State Of Washington, Respondent V. Jason Larone Thomas, Appellant (Majority)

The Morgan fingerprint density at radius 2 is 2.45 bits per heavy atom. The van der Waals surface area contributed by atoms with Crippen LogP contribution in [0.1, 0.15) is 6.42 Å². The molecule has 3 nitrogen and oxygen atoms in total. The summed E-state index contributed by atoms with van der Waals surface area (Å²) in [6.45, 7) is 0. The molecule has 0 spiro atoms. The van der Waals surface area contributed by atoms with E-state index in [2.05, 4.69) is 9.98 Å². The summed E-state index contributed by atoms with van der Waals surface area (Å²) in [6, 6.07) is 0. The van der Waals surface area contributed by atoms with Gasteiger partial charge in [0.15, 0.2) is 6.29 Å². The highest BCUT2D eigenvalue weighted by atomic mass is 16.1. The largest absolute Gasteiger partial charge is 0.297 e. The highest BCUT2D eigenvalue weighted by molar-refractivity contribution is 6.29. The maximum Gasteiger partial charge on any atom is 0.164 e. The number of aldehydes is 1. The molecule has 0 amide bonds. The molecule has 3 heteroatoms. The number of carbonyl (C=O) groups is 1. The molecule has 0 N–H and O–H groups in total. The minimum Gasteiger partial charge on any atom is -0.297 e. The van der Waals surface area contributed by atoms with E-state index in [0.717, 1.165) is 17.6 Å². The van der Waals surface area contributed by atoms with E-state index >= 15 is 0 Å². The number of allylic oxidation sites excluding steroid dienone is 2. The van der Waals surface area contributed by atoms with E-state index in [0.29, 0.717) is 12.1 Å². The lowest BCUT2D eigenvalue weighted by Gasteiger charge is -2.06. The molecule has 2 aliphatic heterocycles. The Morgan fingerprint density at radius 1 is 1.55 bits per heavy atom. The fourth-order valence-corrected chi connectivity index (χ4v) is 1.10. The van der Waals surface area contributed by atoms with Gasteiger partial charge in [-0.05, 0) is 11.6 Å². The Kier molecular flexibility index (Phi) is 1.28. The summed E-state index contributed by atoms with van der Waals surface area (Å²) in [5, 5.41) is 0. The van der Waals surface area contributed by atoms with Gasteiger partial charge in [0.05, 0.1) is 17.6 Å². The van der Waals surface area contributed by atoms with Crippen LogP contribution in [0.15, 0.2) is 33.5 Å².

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IN THE COURT OF APPEALS OF THE STATE OF WASHINGTON c> o o STATE OF WASHINGTON, cm No. 73519-5-1 Respondent, DIVISION ONE on m -~v ro Oi n™' O —; "'^^ ~'~i ^il::;v* - r\ ,ri- > v. ?'' -jL JASON LARONE THOMAS, UNPUBLISHED OPINION ve * Appellant. FILED: September 26, 2016 Becker, J. — Because our Supreme Court has instructed that WPIC 4.01 be used to inform the jury on reasonable doubt, the trial court did not err in giving this instruction. The community custody statute, RCW 9.94A.701, is not ambiguous. We affirm and grant Thomas's request not to impose appellate costs. FACTS On November 19, 2014, Jason Thomas attacked his employer with a metal bar. The State charged him with second degree assault, and the jury found him guilty as charged. Thomas appeals. WASHINGTON PATTERN JURY INSTRUCTION 4.01 (WPIC) At Thomas's trial, the court gave the standard reasonable doubt instruction, WPIC 4.01. 11 Washington Practice: Washington Pattern Jury Instructions: Criminal 4.01, at 27 (3d ed. Supp. 2014-15). This instruction r:; ,"--••- ';• "; if* * en rv i L.C '!"""" O ":; No. 73519-5-1/2 reads, in relevant part, "A reasonable doubt is one for which a reason exists and may arise from the evidence or lack of evidence." Thomas did not object. The State argues that because Thomas did not object, he cannot raise this error for the first time on appeal. In any event, the trial court did not err in giving this instruction. In State v. Bennett. 161 Wn.2d 303, 318, 165 P.3d 1241 (2007), our Supreme Court instructed that WPIC 4.01 be given. The propriety of this instruction was reaffirmed in State v. Kalebaugh, 183 Wn.2d 578, 585-86, 355 P.3d 253 (2015). We have recognized this controlling authority. State v. Lizarraqa, 191 Wn. App. 530, 364 P.3d 810 (2015), review denied, 185Wn.2d 1022 (2016). The trial court did not err by doing the same. COMMUNITY CUSTODY STATUTE Thomas contends that the community custody statute, RCW 9.94A.701, is ambiguous as to the length of the community custody term for assault in the second degree because that crime is both a "violent offense" requiring 18 months of community custody under RCW 9.94A.701(2), as well as a "crime against persons" requiring 12 months of community custody under RCW 9A.94A.701(3)(a). We recently held that this statute is not ambiguous. State v. Hood, No. 73401-6-1 (Wash. Ct. App. Sept. 26, 2016). Hood controls. APPELLATE COSTS In his opening brief, Thomas asks us not to impose appellate costs in the event that the State prevails on appeal and seeks costs. The State does not respond. Under RCW 10.73.160(1), this court has discretion to decline to impose appellate costs on appeal. State v. Sinclair, 192 Wn. App. 380, 385, 388, No. 73519-5-1/3 367 P.3d 612 (2016). In light of Thomas's indigent status, our presumption under RAP 15.2(f) that he remains indigent "throughout the review" unless the trial court finds that his financial situation has improved, and the State's failure to respond, we exercise our discretion not to impose appellate costs. STATEMENT OF ADDITIONAL GROUNDS Thomas claims that the jury instructions and special verdict form did not properly define the requisite level of harm to find that "the victim's injuries substantially exceed the level of bodily harm necessary to satisfy the elements of the offense." RCW 9.94A.535(3)(y). To satisfy the elements of second degree assault, "substantial bodily harm" is the necessary level of harm. RCW 9A.36.021. The jury instructions and the special verdict form use "substantial bodily harm." This argument does not warrant review. Affirmed. \<^J^~^€) \ J WE CONCUR: fVscUty, $\<^\ ,J